Lydia Jacoby and Matt Hershock, 2014

In this photo from 2014, Penn Manor alum Matt Hershock, right, is pictured alongside 10-year-old Lydia Jacoby outside the Weyerhaeuser King County Aquatic Center in Washington. Jacoby, now 17, recently won an Olympic gold medal in the 100-meter women's breaststroke.

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Penn Manor alum Matt Hershock moved to Seward, Alaska, in 1999. Six years later, he heard about the Seward Tsunami Swim Club. Launched in the 1970s, the club was struggling by 2005 to the point of nearly going defunct. Hershock applied to be its new head coach.

“I was the only one who interviewed for the job,” Hershock recalled.

He was tasked with rebuilding the program.

“We had seven swimmers and $1,200,” he said.

In 2010, a 6-year-old girl named Lydia Jacoby joined the club, which has since grown to about 60 swimmers ages 6 to 18.

Jacoby, now 17, won an Olympic gold medal for the United States in the 100-meter women’s breaststroke on Monday. She’ll forever hold the distinction as the first swimmer from Alaska to compete in the Olympics, let alone win a gold medal.

“We now have more Olympic gold medals than traffic lights in Seward,” Hershock said. “We have one gold medal and no traffic lights.”

Reinventing Seward

Matt Hershock 1993

In this file photo from 1993, Matt Hershock was a senior swimmer for Penn Manor High School, specializing in the breaststroke.

Hershock himself began swimming at age 6, going on to swim competitively for the Lancaster YMCA, Four Seasons and Lancaster Aquatic Club. His father was part of a group of parents that helped to start the first swim team at Penn Manor in 1988, with Hershock joining the next year when he was a high school freshman.

After graduating from Penn Manor in 1993, Hershock went on to become an eight-time Pennsylvania State Athletic Conference champion and three-time NCAA Division II All-American at Clarion University from 1995 to 1998.

“After college I ended up moving to Maine,” Hershock said. “I fell in love with boats.”

While in Maine, he saw a flier advertising for work on ships in Alaska. He moved there a year later.

“You have to get used to darkness in winter time,” Hershock said of living in Alaska. “Dark and cold seem to never end.”

Seward, population 2,773, was originally founded in 1905. Hershock now owns one of the first houses built in the town. The structure is more commonly known as the Old Seward House, which now goes by the Sea Bean Cafe and Sauerdough Lodging. Hershock runs the business. Rooms there rent anywhere from $175 to $375 a night.

Hershock and his wife, Meredith, purchased the property in 2005, the same year Hershock relaunched the Seward Tsunami Swim Club. The club has one 25-meter indoor pool, in a state that has just one 50-meter pool.

“For seven years in a row we became the No. 1 fundraising club in the country for a club our size,” Hershock said. “And in every one of these meetings we kept saying we’re going to do this because one day we’ll have an Olympian.”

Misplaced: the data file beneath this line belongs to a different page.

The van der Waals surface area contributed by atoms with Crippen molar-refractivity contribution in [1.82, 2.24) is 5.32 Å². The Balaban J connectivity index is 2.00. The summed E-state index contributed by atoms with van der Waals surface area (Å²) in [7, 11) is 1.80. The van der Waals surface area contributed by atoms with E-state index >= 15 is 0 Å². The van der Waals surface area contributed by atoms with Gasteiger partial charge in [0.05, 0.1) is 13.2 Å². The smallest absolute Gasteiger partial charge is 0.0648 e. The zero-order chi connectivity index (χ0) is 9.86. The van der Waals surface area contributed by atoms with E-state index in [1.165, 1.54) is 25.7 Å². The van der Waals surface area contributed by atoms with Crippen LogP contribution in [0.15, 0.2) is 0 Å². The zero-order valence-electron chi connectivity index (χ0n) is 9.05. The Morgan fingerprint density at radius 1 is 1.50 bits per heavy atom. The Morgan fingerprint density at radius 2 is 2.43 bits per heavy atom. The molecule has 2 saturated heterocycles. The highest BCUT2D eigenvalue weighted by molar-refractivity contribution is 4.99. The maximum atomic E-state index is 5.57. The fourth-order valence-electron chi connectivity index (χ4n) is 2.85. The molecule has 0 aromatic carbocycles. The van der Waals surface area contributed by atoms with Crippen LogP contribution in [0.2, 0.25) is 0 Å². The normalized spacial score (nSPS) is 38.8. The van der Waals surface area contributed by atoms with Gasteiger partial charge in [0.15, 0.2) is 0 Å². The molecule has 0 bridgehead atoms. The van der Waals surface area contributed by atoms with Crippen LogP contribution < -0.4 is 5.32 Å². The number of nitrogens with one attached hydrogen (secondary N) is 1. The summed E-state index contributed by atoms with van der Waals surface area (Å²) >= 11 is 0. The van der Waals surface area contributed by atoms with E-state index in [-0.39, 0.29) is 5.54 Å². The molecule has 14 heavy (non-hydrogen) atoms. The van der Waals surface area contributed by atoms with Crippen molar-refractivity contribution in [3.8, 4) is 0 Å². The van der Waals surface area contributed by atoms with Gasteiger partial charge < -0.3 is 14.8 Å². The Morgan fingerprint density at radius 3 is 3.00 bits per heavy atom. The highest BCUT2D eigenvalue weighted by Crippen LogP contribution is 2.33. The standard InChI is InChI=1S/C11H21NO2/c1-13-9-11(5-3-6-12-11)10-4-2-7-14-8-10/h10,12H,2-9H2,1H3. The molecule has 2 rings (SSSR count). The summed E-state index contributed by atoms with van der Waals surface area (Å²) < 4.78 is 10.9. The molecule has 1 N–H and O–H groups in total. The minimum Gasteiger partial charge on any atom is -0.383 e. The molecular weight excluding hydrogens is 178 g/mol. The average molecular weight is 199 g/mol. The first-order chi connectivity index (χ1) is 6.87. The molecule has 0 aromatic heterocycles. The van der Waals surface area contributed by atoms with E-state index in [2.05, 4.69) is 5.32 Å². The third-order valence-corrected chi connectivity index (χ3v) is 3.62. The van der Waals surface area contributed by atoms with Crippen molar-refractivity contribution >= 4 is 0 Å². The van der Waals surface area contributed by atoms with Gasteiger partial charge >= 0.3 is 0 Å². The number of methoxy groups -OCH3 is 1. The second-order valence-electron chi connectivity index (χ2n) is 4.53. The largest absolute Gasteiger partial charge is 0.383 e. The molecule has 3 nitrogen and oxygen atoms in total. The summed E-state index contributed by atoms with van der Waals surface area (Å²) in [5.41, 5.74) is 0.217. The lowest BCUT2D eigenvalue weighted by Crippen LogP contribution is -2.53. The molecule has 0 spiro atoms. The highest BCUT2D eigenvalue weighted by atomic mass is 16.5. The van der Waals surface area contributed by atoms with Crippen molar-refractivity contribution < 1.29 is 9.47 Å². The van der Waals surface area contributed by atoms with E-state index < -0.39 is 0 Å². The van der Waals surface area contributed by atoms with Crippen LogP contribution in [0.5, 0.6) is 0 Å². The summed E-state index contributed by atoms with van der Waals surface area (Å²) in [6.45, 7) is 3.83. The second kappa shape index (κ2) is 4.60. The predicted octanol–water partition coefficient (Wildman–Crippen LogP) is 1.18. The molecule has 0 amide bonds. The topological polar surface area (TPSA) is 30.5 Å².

That Olympian ended up being Jacoby.

“I started coaching her, but it’s not just me,” Hershock said. “This has been a team of coaches that have been working on this.”

‘We did this together’

In his swimming days, Hershock excelled most in the breaststroke. Jacoby won an Olympic gold medal in that event. Certainly Hershock dispensed some wisdom to Jacoby in the breaststroke, right?

“If you are a breaststroker, you’re a breaststroker 100% of the time,” Hershock said. “Michael Phelps, Ryan Lochte, they’re not breaststrokers. They swam all sorts of stuff.”

In a recent story about Jacoby on SI.com, writer Pat Forde wrote this with regard to the breaststroke: “The most eccentric of the four swimming disciplines, both in terms of mechanics and mindset, prodigies can pop up from the strangest places at the most unexpected times. ... Olympic women’s breaststroke — especially the sprint version — is nothing if not routinely unpredictable.”

Hershock agrees with that notion. And it might help explain why Jacoby came seemingly from out of nowhere to win an Olympic gold medal. In 2019, she clocked a lifetime best of 1 minute, 8.12 seconds in the 100-meter breaststroke. She didn’t break 1:07 until the Olympic semifinals. She swam a personal-best 1:04.95 to win Olympic gold.

Shedding that much time in such a short span is unheard of.

“Absolutely ridiculous,” Hershock said. “That’s the genius of Solomon D’Amico.”

D’Amico is a Seward Tsunami Swim Club coach who was brought on board by Hershock in 2014. While he doesn’t have a swimming background, D’Amico specializes in sports physiology, mental toughness and strength training.

“Lydia’s strength is her kick,” Hershock said. “So (D’Amico) made her kick and her legs just dominant. ... He got her to the point where she’s the best kicker in the world. Once he got that set, in the last 18 months he just started pumping the arms — strength-training arms — while maintaining what she has in the legs. When it came down to taper time, that’s when her times started dropping.”

Shortly after Jacoby won Olympic gold, a tweet from the Twitter account of USA Swimming showed video of a celebration of hundreds back in Seward at a community watch party. The tweet got 2.2 million views.

“If you look closely, zoom into the balcony,” Hershock said. “You can see two grown men jumping up and down like idiots.”

Hershock is one of them.

“We did this together,” Hershock said. “That’s what we’re teaching. We don’t have a 50-meter pool. But our opinion is if we have a pool, we have a shot.”

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